To set up an account, go to https://librem.one/accounts/login/ and set up a user profile (Figure 2). After creating a login name and passphrase, you are taken to a summary of account activity. In order to get the full experience, before going further, you might want to read the FAQ posted to the right of the account activity, which includes links to instructions about how to delete services like Facebook and Twitter.

Figure 2: Librem One's user profile also includes some basic help.

Even more importantly, have a look at the Quickstart on the same page. It is the only documentation that Librem One currently has, aside from snippets of online help. The most important takeaway is that you must log in separately to each service to configure it, a tedious detail that could surely be replaced by a centralized login with options for those who do not wish to activate all the services.

Still, configuring each service does take users on a tour of Librem One, which serves as an introduction to what is available. The tour is worth taking, because the interface designers have taken some time to design a minimalist interface with well-positioned buttons. In fact, I would go so far as to say that the interfaces are among the cleanest I have seen on any mobile device.

Along with the apps, you may also want to download the Librem One Hub (Figure 3), so that all apps display in the same window. In addition, if you plan to encrypt, you should download OpenKeychain so that you create keys.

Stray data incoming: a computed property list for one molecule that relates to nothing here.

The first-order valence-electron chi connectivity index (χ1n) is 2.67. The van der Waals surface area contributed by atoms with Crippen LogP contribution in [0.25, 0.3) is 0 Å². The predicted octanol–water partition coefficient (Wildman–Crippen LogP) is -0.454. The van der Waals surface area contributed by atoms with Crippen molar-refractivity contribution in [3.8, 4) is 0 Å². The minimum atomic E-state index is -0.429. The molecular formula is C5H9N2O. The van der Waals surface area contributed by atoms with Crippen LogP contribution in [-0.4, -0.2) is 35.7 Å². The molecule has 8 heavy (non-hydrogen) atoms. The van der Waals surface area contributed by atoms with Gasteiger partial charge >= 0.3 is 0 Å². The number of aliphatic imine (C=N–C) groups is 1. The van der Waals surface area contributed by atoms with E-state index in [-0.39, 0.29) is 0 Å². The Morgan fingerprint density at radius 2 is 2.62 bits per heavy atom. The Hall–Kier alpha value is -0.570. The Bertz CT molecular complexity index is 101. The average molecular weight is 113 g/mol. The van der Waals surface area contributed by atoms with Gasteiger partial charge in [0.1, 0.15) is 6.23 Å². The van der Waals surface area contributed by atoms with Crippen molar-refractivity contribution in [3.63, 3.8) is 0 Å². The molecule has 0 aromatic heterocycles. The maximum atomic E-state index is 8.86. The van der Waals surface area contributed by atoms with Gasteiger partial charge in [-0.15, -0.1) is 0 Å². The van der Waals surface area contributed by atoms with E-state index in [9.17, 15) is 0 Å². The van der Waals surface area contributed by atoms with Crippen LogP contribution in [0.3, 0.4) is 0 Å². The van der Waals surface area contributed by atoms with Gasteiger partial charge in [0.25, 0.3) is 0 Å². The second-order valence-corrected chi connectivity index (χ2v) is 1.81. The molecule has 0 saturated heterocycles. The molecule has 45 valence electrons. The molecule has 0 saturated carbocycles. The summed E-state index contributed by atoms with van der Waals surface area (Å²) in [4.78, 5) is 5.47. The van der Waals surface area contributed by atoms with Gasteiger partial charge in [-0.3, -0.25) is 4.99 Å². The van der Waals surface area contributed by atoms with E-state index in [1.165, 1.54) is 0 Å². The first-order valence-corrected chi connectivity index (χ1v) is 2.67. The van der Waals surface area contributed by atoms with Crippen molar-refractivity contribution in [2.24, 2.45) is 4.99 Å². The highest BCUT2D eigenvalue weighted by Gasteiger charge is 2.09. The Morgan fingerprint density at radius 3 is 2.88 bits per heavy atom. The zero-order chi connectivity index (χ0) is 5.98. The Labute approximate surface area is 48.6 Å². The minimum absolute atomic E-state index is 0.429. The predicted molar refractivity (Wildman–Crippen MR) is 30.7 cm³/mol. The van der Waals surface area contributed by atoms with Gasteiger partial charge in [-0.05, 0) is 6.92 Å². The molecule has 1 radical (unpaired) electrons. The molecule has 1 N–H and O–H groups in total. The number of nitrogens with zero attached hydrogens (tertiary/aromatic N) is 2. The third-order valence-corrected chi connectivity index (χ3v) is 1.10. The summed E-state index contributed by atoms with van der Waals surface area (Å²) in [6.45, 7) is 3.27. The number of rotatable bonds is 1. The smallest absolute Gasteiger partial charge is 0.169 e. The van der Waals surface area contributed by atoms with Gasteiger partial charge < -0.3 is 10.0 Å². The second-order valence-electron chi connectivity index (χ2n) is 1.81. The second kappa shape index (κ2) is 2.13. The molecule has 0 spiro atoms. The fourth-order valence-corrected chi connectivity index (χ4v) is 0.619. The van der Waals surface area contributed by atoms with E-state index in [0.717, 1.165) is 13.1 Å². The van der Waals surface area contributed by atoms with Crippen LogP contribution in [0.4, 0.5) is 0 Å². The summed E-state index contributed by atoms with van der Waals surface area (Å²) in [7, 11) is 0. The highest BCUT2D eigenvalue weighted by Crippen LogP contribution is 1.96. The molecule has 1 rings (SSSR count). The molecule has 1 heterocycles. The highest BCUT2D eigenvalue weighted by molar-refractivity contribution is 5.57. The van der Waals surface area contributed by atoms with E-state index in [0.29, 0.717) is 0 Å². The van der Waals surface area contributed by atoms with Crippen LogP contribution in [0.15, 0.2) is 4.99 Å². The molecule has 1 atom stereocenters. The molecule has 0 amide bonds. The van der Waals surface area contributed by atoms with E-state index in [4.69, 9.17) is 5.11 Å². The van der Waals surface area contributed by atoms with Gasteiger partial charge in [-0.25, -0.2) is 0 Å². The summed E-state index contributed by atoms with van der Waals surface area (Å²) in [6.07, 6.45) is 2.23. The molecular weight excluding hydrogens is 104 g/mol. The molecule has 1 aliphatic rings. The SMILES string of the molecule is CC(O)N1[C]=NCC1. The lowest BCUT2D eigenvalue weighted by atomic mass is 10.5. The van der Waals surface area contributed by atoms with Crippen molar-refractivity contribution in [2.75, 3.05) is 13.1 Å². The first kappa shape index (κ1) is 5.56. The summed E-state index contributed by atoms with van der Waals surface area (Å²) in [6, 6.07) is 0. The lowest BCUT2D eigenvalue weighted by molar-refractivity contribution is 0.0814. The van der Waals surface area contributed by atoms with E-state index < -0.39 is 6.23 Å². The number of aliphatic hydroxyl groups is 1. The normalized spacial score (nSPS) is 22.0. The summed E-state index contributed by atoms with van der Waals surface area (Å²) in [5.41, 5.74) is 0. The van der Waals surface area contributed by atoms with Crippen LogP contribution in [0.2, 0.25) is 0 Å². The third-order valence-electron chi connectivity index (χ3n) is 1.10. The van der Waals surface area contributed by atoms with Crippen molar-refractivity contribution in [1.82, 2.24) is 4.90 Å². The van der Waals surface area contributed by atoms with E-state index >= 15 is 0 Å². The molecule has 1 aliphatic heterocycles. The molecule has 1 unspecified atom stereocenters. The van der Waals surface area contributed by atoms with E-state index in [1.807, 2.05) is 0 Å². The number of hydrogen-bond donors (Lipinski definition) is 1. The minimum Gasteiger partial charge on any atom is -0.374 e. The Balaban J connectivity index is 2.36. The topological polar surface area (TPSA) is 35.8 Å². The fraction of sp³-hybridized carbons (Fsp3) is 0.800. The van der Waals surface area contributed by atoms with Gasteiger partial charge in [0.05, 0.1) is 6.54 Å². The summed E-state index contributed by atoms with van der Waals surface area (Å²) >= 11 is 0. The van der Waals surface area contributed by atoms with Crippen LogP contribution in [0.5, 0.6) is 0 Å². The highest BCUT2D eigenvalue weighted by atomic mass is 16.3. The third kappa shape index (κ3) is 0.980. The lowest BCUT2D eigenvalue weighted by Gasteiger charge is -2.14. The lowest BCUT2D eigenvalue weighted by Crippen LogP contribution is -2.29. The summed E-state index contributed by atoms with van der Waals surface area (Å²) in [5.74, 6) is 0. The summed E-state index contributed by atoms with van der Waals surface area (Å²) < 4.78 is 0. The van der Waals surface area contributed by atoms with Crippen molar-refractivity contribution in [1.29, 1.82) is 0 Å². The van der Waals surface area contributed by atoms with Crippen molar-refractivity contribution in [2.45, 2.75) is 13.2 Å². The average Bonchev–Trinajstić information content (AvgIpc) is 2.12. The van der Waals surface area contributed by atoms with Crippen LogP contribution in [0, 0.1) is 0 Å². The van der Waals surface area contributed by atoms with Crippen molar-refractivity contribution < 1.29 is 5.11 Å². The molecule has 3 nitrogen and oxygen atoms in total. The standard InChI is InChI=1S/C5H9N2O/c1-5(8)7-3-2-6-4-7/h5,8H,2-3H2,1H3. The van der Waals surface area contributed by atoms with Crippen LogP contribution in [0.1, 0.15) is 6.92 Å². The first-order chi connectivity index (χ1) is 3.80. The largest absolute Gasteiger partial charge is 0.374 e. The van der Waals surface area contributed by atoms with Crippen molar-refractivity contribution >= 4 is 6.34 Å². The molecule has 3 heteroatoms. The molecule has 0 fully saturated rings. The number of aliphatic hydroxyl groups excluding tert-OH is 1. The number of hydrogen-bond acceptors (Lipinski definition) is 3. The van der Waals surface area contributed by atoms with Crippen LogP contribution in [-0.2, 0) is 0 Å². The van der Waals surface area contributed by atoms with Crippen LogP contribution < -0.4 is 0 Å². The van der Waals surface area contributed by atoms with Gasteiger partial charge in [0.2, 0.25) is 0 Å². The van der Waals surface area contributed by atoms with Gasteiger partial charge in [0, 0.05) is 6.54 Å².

Figure 3: The hub is optional, but useful on the limited screen of a phone.

Librem Social

One of the best places to start becoming acquainted with Librem One is Social (Figure 4). Social is a Mastodon server [4] based on Tusky [5] – that is, it is an interface that provides a decentralized replacement for sites like Facebook. Start with a search for Librem, to give you a taste of how messages are displayed, and the different views you can have of a feed. As I write, Social is lightly populated compared to Facebook, but you can encourage friends to subscribe to a free account so that you can communicate with each other.

Figure 4: Social is a Mastodon server for social media.

You can customize your Social display in a limited number of ways, including adjusting the text size, turning on an indicator for bots, requiring followers to be approved by you, and filtering the information displayed with each post. As always with instances of Mastodon, I wonder how Social would scale if it ever became as widely used as Facebook, but that is a problem for the future. For now, though, Social is a much better layout than Facebook's Messenger and is likely to remain so for some time to come.

Librem Chat

Despite a similar purpose, Chat (Figure 5) has an entirely different interface than Social, since it is based on Matrix [6]. However, this inconsistency does not seriously affect usability.

Figure 5: Chat features both individual chats and chat rooms.

Like Social, Chat is a useful place to start exploring Librem One, thanks to the existence of numerous chat rooms. Librem One General Chat is an obvious place to start, although there are rooms for numerous social causes and technical discussions as well, many with several hundred users. These can be found in the Browser directory, which opens when you open the search field.